Heres a little essay I wrote a couple of years ago to preface an Evenson book.
Paul Di Filippo
For several years now, I have been a fierce admirer of the bracingly harsh work of Brian Evenson, from the publication of his short-story collection, The Din of Celestial Birds (1997), into the appearance of his first novel, Father of Lies (1998), and onward through his latter two collections, Contagion (2000) and Altmann's Tongue (originally 1994, but expanded 2002). (Regretably, I have yet to encounter his newest novel, Dark Property, from 2002.) In Evenson's work, I have discovered and reveled in an uncompromising, chastising, yet somehow uplifting bleakness of vision, arrayed in a prose that is icily meticulous and vividly cinematic. I have come to categorize Evenson as a flinty, keen-eyed writer who finds humanity a sink of odd depravities and psychological weaknesses, and who does not have much truck with the lighter side of existence. And while many of his fictions involve surprises and feints, misdirections and climactic revelations, in general he struck me as a writer who laid out all his cards on the table from the opening salvo of each story.
Naturally, then, I was totally unprepared for the astonishing work you are about to read, The Brotherhood of Mutilation. (Although, in retrospect, a certain off-kilter story in Altmann's Tongue titled "Job Eats Them Raw, with the Dogs: An Undoing" should have hinted at an ongoing expansion of Evenson's range and voice.
In his latest work, Evenson does a number of unwonted things that reveal a new side to his art, aspects of his powers heretofore untapped. It would not be correct to say he's a completely different writer from what he was--that outcome would be neither desirable nor likely--but I think it's fair to claim that he's moved into territory that has not seen the tread of his bootprints before now.
The first thing a reader familiar with Evenson's previous work will notice is that his usual richness of mimetic detail has been pared away to the bare minimum. Gone are the manifold and acutely described cities, interiors and landscapes. In their place is a barebones milieu the very generic-ness of which is an important factor in the power and success of the tale. A couple of rooms, the inside of an automobile, a stretch of lawn, all limned with a minimum of adjectives, yet implacably real nonetheless: out of such spare components is a whole world conjured. The starkness of the settings serves admirably to enforce all our attention on the characters and their actions, and removes the tale into the realm of the eternal. Does it take place in the future? In 1960's America? In 1950's Eastern Europe? While subtle clues do point to a contemporary milieu, the events of the story are given universality by the nonspecificity.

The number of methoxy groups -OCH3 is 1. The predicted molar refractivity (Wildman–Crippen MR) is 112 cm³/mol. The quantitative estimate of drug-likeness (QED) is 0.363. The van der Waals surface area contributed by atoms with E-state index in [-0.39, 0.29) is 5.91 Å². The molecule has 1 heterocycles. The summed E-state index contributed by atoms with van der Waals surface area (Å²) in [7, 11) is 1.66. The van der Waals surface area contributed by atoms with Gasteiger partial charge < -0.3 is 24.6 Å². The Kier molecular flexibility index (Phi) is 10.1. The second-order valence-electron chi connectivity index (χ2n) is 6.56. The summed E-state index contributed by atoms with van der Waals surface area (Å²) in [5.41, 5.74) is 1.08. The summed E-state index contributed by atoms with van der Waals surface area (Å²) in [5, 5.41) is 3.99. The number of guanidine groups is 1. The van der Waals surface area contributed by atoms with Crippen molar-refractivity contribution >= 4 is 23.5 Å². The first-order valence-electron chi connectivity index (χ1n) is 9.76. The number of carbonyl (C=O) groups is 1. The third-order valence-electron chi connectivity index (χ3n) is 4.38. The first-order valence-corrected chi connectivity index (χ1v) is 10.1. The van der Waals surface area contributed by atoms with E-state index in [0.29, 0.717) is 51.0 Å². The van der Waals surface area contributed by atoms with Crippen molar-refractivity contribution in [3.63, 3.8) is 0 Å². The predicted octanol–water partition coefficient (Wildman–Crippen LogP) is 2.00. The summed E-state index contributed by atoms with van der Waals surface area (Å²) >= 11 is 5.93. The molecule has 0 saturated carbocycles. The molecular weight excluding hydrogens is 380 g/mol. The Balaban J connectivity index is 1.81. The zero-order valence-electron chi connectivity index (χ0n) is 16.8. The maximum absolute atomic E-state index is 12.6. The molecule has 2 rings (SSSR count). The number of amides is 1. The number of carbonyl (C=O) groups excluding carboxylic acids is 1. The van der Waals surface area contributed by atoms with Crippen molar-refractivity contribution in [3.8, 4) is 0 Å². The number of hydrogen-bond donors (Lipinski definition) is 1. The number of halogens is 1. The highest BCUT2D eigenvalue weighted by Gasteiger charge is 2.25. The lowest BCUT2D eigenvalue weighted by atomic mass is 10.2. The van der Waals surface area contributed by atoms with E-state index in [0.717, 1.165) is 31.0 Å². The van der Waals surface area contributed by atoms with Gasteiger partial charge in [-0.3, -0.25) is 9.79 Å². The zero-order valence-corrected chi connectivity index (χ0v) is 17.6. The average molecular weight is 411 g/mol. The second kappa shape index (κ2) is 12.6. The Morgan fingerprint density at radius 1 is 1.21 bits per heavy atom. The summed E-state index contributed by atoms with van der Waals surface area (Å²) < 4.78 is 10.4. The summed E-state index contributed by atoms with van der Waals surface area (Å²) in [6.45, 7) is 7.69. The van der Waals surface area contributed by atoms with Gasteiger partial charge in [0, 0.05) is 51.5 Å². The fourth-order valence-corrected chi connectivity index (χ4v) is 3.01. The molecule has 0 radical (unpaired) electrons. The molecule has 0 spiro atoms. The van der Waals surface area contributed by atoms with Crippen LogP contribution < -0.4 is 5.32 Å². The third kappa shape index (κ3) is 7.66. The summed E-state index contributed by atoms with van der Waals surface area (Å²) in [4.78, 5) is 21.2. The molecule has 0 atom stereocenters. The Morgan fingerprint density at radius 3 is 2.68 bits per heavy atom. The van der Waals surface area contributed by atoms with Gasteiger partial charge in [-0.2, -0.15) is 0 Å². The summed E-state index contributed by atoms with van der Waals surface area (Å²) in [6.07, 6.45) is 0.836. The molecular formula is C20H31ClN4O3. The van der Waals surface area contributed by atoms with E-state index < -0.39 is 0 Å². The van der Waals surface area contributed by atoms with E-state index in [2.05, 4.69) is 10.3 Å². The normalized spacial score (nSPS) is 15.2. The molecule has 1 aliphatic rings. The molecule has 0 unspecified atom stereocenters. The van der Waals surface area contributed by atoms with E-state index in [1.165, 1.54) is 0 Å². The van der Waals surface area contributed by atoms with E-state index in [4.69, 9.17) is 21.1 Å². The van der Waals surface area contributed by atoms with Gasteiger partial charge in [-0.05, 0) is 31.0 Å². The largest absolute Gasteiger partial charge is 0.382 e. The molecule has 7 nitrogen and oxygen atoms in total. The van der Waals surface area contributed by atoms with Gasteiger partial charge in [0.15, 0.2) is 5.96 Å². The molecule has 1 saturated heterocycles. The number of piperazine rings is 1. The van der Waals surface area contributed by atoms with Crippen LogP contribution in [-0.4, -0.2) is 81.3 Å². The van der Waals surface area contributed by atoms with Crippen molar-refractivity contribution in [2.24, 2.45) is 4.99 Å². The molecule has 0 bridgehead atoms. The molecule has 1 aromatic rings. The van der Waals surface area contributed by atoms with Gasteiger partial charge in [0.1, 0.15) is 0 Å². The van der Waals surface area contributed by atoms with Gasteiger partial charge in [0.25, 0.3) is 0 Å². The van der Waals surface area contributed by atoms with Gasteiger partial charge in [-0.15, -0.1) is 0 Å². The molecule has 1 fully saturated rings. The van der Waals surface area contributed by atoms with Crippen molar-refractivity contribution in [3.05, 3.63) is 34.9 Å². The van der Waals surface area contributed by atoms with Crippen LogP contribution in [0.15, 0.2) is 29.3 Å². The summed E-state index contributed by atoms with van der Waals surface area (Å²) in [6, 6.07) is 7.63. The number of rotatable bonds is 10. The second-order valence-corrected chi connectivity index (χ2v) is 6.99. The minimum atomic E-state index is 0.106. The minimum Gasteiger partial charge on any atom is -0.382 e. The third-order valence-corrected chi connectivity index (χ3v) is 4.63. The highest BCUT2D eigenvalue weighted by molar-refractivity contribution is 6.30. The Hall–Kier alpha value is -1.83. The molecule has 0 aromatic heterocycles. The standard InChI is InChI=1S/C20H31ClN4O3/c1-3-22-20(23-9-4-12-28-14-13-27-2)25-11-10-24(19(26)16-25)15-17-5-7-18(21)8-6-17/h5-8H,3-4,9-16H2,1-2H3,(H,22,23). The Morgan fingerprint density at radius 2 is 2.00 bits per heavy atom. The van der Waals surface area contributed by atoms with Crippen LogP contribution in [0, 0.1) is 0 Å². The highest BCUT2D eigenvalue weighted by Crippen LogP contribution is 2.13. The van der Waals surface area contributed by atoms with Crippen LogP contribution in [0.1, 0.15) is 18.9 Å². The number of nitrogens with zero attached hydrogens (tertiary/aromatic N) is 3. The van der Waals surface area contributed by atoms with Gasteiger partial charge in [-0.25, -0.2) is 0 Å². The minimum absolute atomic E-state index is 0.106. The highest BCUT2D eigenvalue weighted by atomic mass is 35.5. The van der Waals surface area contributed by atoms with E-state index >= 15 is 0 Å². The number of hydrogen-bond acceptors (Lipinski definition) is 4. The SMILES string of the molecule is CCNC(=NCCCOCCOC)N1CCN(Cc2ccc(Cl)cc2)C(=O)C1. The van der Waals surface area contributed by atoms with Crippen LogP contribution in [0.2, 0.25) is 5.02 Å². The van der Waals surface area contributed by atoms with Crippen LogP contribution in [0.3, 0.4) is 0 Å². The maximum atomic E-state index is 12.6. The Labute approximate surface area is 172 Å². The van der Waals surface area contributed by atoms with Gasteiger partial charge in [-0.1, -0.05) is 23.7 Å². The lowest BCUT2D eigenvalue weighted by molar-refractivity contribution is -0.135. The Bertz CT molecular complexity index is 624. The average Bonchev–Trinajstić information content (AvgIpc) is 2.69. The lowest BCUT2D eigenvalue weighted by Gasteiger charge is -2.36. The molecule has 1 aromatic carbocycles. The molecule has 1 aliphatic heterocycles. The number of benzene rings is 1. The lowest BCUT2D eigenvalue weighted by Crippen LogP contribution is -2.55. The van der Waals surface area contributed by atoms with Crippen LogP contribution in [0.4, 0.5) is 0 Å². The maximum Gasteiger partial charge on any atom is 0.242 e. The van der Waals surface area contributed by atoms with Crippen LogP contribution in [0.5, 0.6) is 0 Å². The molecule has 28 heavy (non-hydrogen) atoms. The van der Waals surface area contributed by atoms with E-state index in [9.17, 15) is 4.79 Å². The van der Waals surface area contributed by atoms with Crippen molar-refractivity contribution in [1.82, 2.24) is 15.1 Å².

As for the characters, they exhibit a similar broadness of portraiture and consequent openness of valence: shrouded archetypes who yet breathe. No childhood memories intrude, no distinctions of vocation or status divert us from their essential qualities. First comes the protagonist, Kline, whose current condition is informed by one crucial moment in time. The core of his being was exposed in a single instant, and he is living with the consequences, both mental and physical, of this revelation, in a kind of suspended mortal afterlife. We know him deeply, if not widely. Next comes the buffoonish yet dangerous pairing of Ramse and Gous. Serving simultaneously as clowns and menaces, they are like psychopomps leading Kline through the strange alternate life he's fallen into. Finally we encounter Borchert, the presiding deity of Kline's bardo interval. Malign, or simply cruel to be kind in the manner of a harsh Zen master intent on producing epiphanies, we cannot say.
These four characters form a dramatic quartet which is positively Beckett-like, revolving around each other in strange orbits. Eventually, the dyad of Kline-Borchert assumes paramount importance, and the lineaments of the play become even more pared-away--in mimicry of the literal parings-away of the Brotherhood of Mutilation--until they quiver like taut naked tendons.
Yet throughout this suspenseful, primal tale, whose most shocking scenes induce Grand Guignol reactions, there runs an element new or newly proportioned in Evenson's work, and that's the blackest of comic attitudes. The strip show which Kline watches is a case in point. The presentation of it might have come direct from animator Bill Plympton, known for his morpological absurdities, or perhaps from an episode of Itchy and Scratchy, the cartoon-within-a-cartoon in The Simpsons. This leavening of humor makes all the difference in the reader's acceptance of Kline's shattering odyssey and in the willingness to accompany him. Even in the depths of hell, Evenson seems to be proclaiming, the famous "grin with the bubble of blood at the corner" will still stand us in good stead.
I am reminded of two works above all others by Evenson's new masterpiece. The older is G. K. Chesterton's The Man Who Was Thursday (1908), a labyrinthine tale of duplicity and innocence and culpability, with a similarly mind-blowing climax. The second is J. L. Borges's short story "Death and the Compass." Like Borges, Evenson demonstrates that murder is both endlessly simple and endlessly recomplicated.
"Reality is a desperate and evasive creature," Borchert informs Kline at one point. Thus it takes a writer of Evenson's magnitude to trap the beast, which even then writhes like Proteus in its cage.